The paper went on to claim that Eckstrom believed Walters was to blame for bringing Brookins into the league in the first place.


Roxy Walters wasn’t having any of the allegations as his team went on a western roadswing through Alberta.

In an interview with the Morning Albertan in Calgary, Walters let his opinion on the situation surrounding Brookins be known, making Eckstrom his prime target.

“He’s a big stiff and you can put that down in the biggest, blackest type you’ve got and sign my name to it,” he told the newspaper.

Headline in the June 10th edition of The Albertan.

It appeared as though legal action was also on the way, as Smith was reportedly ready to charge Eckstrom for slander on Brookins’ behalf.

“Look here,” Walters continued. “Do you think I would play that man if he was a negro or had any negro blood in his veins? No, I would not.”

He said Brookins’ mother was French and his father was from Puerto Rico, adding he would play the third baseman upon their return to Saskatchewan.

“It is the intention of Regina to enter a suit for damages against President Eckstrom,” Walters added in an interview with the Calgary Herald. “Brookins was my best man and I won’t let him go for nothing.”

Then his attention returned to Eckstrom.

“He’s no good, I tell you,” Walters said. “I told him so to his face the last time I saw him, too.”

The interview, which also lambasted the president for what he perceived as bad umpire crews and other bad calls, drew the ire of Eckstrom, who suspended Walters for six games.

“Eckstrom has evidently handed out so many raw deals that he is getting decidedly thin-skinned,” wrote a mid-June edition of the Leader-Post. “Judging by the remarks heard about him around Regina, his ears must be pretty nearly burned off.”

The writer claimed other teams around the league looked at Eckstrom as a joke, but the Brookins debacle was still no joke in Regina.

In a letter to Smith, Eckstrom claimed he was still finding the evidence he needed to show the grounds for the ban.

“Something like hanging a man and then trying him afterwards,” the scribe said. “Comment might also be made on the injustice of that six days’ suspension, in addition to the $10 fine for the run-in at Calgary. But what’s the use?”


Writers in Lethbridge were none-too-impressed with the allegations being thrown toward their local team in the Albertan, with the Daily Herald coming to the community’s defense.

“If the Calgary Albertan ever had any prestige in Lethbridge, it surely has been cut asunder now,” the paper wrote. “Yesterday’s issue gave prominence to one of the most absurd and silly articles that probably has ever been seen in print in this province.”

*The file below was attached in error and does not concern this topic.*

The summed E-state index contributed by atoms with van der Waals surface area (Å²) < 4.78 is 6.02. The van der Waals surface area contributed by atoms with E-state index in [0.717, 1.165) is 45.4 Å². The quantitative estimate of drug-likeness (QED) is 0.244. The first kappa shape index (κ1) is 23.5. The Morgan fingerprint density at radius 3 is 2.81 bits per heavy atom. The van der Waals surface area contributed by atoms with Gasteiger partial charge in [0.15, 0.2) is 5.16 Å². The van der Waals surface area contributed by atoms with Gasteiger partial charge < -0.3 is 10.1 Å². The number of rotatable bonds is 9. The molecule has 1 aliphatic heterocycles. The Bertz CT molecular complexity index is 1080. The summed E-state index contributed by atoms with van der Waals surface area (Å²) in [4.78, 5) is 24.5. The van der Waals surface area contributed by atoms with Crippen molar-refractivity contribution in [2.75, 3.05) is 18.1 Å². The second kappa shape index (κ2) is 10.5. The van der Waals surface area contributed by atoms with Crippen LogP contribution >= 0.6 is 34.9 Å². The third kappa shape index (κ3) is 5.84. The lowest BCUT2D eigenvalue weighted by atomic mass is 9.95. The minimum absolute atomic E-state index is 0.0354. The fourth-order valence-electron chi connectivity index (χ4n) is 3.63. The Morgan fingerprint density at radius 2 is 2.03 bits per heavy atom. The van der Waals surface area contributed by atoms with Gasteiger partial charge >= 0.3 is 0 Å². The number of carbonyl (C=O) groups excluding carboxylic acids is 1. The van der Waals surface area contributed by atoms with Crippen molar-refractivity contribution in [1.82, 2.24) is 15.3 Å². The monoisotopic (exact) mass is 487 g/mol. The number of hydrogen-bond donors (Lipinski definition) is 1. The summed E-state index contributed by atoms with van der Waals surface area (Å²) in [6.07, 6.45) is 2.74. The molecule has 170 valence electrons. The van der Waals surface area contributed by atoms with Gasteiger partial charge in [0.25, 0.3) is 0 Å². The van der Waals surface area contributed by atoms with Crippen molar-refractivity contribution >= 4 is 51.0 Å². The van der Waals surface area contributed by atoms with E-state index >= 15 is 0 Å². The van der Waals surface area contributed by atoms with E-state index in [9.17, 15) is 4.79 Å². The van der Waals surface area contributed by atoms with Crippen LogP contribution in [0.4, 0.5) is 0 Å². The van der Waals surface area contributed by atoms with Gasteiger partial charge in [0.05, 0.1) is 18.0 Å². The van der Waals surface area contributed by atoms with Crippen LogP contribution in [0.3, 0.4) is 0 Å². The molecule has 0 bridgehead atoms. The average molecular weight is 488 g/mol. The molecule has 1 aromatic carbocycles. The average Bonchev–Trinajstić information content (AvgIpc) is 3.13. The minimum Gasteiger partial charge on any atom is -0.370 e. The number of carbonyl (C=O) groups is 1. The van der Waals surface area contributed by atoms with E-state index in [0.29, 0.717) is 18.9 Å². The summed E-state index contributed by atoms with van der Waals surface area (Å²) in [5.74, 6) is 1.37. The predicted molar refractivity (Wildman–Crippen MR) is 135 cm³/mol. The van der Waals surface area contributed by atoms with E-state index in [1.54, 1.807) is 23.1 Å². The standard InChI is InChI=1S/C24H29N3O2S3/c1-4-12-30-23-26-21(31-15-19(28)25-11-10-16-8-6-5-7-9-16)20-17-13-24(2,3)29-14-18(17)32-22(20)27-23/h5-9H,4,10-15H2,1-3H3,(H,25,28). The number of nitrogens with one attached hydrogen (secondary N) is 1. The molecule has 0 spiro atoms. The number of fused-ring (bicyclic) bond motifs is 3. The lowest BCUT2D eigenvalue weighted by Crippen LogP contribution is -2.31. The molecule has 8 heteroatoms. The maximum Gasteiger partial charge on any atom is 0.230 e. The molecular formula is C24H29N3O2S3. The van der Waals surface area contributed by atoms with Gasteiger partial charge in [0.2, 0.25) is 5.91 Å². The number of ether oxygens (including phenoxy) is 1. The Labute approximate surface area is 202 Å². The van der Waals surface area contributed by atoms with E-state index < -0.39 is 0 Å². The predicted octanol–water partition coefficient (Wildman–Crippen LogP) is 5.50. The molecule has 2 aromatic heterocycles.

Lethbridge Daily-Herald article from June 11, 1910.

The writer took issue with mentioning that Lethbridge had protested against Brookins, which wasn’t the case. They also said the issue around Regina claiming O’Hayer was prohibited by Western Canada League constitution.

“The article is couched in cow-barn language and supposed to be what Walters had to say about the president of the league,” the article continued. “Those who are acquainted with the manager of the Regina club know to what class he belongs.”

Walters was called a “confirmed kicker,” with the writer saying “anything he says carries no weight with persons of intelligence.”


And that was it.

Brookins’ final statistics line would show a .223 batting average with 12 runs scored, three doubles, a triple, 20 runs batted in and four stolen bases in 20 games with the Bone Pilers, who would end up folding before the end of the season.

No Canadian newspaper would make mention of him again, not even to find out where he had gone, nor get a quote from him – although he may not have wanted to speak out about what had happened.

The Leader-Post did say on June 7th that he had returned to Regina from his team’s roadtrip in Alberta, adding “he has accepted the situation in the stoical manner natural to his race.”

Regina Leader-Post article from June 7, 1910.

The story also made headlines all over the U.S., which may have led to him either not being able to play professionally again, or him deciding it wasn’t worth the hassle.

According to the Society for American Baseball Research, Brookins left for Hibbing, Minnesota, where he played third base for nine more seasons while working as a fireman in local mines.

He eventually moved his family to California, where he passed away in 1933.


In June 2019, Kelly Barnes found herself going down a rabbit hole of information to find out information about Dick Brookins.

However, her interest wasn’t about the baseball – it was about her family.

“My aunt had been searching through her family history and on findagrave.com, she found my great grandma, Marie Victoria Brookins Shaw, who was the sister of Dick Brookins,” Barnes told Alberta Dugout Stories. “I don’t think anyone in my family was aware of the relationship until my aunt discovered it.”

As Barnes searched for information, she was awestruck by what she was seeing.

“I had never heard of him before, so I was shocked when I was reading the stories,” she said. “To be so talented and repeatedly denied the right to play is just horrible.”

While it was clear Brookins had a desire to play, it didn’t appear to be something that was pressed upon younger family members, as Barnes says her father played baseball when he was young, while her brother also played a little growing up.

As to whether she knows anything about his actual race, Barnes isn’t sure, although she does remember receiving a lot of Native American jewelry that had been passed down through the generations.

“As of now, nobody in my family knows the truth about Dick Brookins’ heritage,” Barnes said. “I’m hoping to get some more answers through my pending Ancestry DNA results.”

All she wants to do is help honour the man who loved the game he played.